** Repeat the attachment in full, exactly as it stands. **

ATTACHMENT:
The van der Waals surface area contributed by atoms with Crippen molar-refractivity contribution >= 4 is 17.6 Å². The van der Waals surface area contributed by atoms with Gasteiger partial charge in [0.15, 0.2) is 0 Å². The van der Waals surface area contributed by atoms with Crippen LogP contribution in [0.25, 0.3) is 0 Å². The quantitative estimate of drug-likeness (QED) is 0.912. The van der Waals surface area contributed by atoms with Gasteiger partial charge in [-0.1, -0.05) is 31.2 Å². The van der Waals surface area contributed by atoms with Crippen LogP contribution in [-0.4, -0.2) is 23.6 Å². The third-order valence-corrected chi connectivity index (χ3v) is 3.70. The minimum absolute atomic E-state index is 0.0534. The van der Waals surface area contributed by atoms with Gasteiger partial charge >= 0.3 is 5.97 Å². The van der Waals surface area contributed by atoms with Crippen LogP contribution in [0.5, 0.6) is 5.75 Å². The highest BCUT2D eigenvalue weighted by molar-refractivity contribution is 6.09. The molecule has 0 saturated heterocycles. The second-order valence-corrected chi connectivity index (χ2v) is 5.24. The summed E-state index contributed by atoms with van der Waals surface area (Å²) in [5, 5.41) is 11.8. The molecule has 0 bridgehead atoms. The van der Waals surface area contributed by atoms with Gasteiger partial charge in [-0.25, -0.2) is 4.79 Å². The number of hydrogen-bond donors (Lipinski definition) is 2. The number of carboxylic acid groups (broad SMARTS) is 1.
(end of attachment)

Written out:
The van der Waals surface area contributed by atoms with Crippen molar-refractivity contribution >= 4 is 17.6 Å². The van der Waals surface area contributed by atoms with Gasteiger partial charge in [0.15, 0.2) is 0 Å². The van der Waals surface area contributed by atoms with Crippen LogP contribution in [0.25, 0.3) is 0 Å². The quantitative estimate of drug-likeness (QED) is 0.912. The van der Waals surface area contributed by atoms with Gasteiger partial charge in [-0.1, -0.05) is 31.2 Å². The van der Waals surface area contributed by atoms with Crippen LogP contribution in [-0.4, -0.2) is 23.6 Å². The third-order valence-corrected chi connectivity index (χ3v) is 3.70. The minimum absolute atomic E-state index is 0.0534. The van der Waals surface area contributed by atoms with Gasteiger partial charge >= 0.3 is 5.97 Å². The van der Waals surface area contributed by atoms with Crippen LogP contribution in [0.5, 0.6) is 5.75 Å². The highest BCUT2D eigenvalue weighted by molar-refractivity contribution is 6.09. The molecule has 0 saturated heterocycles. The second-order valence-corrected chi connectivity index (χ2v) is 5.24. The summed E-state index contributed by atoms with van der Waals surface area (Å²) in [5, 5.41) is 11.8. The molecule has 0 bridgehead atoms. The van der Waals surface area contributed by atoms with Gasteiger partial charge in [-0.25, -0.2) is 4.79 Å². The number of hydrogen-bond donors (Lipinski definition) is 2. The number of carboxylic acid groups (broad SMARTS) is 1.